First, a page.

The companies behind the drugs will tell you those risks are rare or maybe even nonexistent. But a 2014 study found they’re not rare at all: As many as one in 100 kids on ADHD meds can expect to suffer some form of heart problem.

    Those are risks no child should ever have to face, especially when there are much better options for dealing with ADHD.

    In many cases, kids will grow out of the condition completely with good parenting and proper nutrition.

    But a “time out” isn’t always the cure, because some children with ADHD are actually suffering from food sensitivities – especially to the chemical ingredients in processed foods. Many parents have found a world of difference in switching to a basic diet of whole, natural foods.

    In others, the problem may be hormonal or some other issue that most mainstream doctors won’t test for – much less treat. That’s why I suggest working closely with a holistic pediatrician experienced in diagnosing and treating all the potential causes of ADHD and ADHD-like symptoms.

  3. Acetaminophen boosts ADHD risk

    Acetaminophen isn't safe during pregnancy after all, as new research confirms that it can harm brain development in the baby and increase the risk of ADHD later on.
  4. Prescribing ADHD meds to kids

    The youngest kids in class are more likely to be given drugs for ADHD than the oldest, a sign they don't actually have the condition in the first place.
  5. Younger kids get ADHD diagnosis

    The youngest kids in class are more likely to be given drugs for ADHD than the oldest, a sign they don't actually have the condition in the first place.
  6. Foods that will ruin your mood

    When I get a patient facing depression, one of the first things I do -- before I run a single test -- is ask what they've been eating. And most of the time, the answer to that question tells me everything I need to know -- because people who eat garbage usually end up with a mood down in the dumps.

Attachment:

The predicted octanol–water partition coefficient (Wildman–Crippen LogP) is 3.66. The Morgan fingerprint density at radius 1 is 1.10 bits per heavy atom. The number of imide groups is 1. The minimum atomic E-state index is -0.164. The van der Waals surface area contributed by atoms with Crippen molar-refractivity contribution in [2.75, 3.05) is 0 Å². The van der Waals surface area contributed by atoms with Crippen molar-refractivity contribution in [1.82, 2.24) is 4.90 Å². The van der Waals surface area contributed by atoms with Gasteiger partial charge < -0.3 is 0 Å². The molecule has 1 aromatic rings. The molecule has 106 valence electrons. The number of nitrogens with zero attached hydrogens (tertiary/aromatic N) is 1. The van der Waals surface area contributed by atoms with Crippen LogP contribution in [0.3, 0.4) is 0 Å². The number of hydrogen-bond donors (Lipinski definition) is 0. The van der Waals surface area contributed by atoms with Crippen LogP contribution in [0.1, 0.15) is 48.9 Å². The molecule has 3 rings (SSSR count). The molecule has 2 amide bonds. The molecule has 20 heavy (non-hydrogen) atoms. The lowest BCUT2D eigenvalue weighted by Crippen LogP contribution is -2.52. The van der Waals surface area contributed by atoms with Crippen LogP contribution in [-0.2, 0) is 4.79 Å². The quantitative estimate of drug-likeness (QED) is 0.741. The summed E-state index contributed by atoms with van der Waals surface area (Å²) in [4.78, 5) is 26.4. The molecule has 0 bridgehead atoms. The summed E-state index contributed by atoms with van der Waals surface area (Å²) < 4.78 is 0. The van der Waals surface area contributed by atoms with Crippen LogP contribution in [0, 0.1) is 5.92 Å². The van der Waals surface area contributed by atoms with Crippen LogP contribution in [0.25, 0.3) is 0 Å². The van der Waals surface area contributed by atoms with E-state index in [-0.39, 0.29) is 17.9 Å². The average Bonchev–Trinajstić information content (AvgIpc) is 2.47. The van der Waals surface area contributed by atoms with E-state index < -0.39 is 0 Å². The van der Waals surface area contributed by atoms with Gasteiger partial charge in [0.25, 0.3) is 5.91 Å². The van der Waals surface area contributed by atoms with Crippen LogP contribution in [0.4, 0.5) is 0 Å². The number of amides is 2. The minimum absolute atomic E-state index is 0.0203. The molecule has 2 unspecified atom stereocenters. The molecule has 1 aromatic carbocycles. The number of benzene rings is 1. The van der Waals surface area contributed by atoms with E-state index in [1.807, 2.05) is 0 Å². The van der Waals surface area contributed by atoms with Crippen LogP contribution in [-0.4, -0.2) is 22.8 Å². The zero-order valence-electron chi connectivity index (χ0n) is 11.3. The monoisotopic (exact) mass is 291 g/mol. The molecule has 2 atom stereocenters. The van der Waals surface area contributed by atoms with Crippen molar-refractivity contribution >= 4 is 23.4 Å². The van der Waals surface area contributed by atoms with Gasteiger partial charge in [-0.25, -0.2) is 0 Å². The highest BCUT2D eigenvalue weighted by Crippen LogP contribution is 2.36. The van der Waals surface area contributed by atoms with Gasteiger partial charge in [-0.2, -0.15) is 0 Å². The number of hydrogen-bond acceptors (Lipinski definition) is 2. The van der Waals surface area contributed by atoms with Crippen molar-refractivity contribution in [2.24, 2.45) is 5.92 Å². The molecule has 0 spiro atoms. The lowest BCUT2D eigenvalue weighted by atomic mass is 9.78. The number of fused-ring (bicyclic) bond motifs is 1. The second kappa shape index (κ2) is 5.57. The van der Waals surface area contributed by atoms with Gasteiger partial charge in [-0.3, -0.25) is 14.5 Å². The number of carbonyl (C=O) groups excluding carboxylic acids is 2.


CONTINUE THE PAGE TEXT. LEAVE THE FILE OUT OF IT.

7. Docs told to drug unruly toddlers

    Parents, watch your tots: There's a new creep in the neighborhood, and it's not the local perv. It's the family doctor. The American Academy of Pediatrics is out with new marching orders, urging its 60,000 members to "screen" kids for attention deficit hyperactivity disorder starting at the age of four.
  8. ADHD meds reach new highs

    Attention-deficit hyperactivity disorder isn't a diagnosis designed to help identify and treat children -- it's a condition tailor-made to sell meds.
  9. Apples top pesticide list

    I know it feels like summer has only just begun, but fall is right around the corner -- and that means apple season is almost here. Don't be fooled by the apples you'll find in the supermarket year 'round -- most of them are actually months old... and you won't believe the tricks they use to keep them fresh.
  10. Missing out on meds

    Posted by: on
    From coast to coast, pharmacy shelves are empty of best-selling ADHD meds and their generic equivalents, including Ritalin, Adderall and Methylin.
  11. Dyes linked to hyper kids

    Kids don't need much help getting hyper--they're bundles of energy, and they don't come with an "off" button. But some foods can put them into overdrive, turning an already amped-up child into a full-blown monster--and there's one ingredient in particular that parents need to watch out for: artificial coloring.
  12. Diet beats meds for ADHD

    The mainstream has been sloooooooow to catch on to the idea that a diet packed with processed foods can literally rot a kid's brain even as it causes his or her belly to swell.
  13. Millions of kids hit with ADHD diagnosis

    A new survey finds an alarming number of children now have the condition--with 10 percent of all kids between the ages of 4 and 17 diagnosed with ADHD in 2007.
  14. No way to raise test scores

    A new study gives ammunition to those who think a potential for side effects and addiction is a fair price for an easier-to-control child.
  15. The cocaine of the playground

    It's bad enough when Big Pharma tries pushing dangerous and unnecessary drugs on adults. It's far, far worse when they do it to our children.

15 Item(s)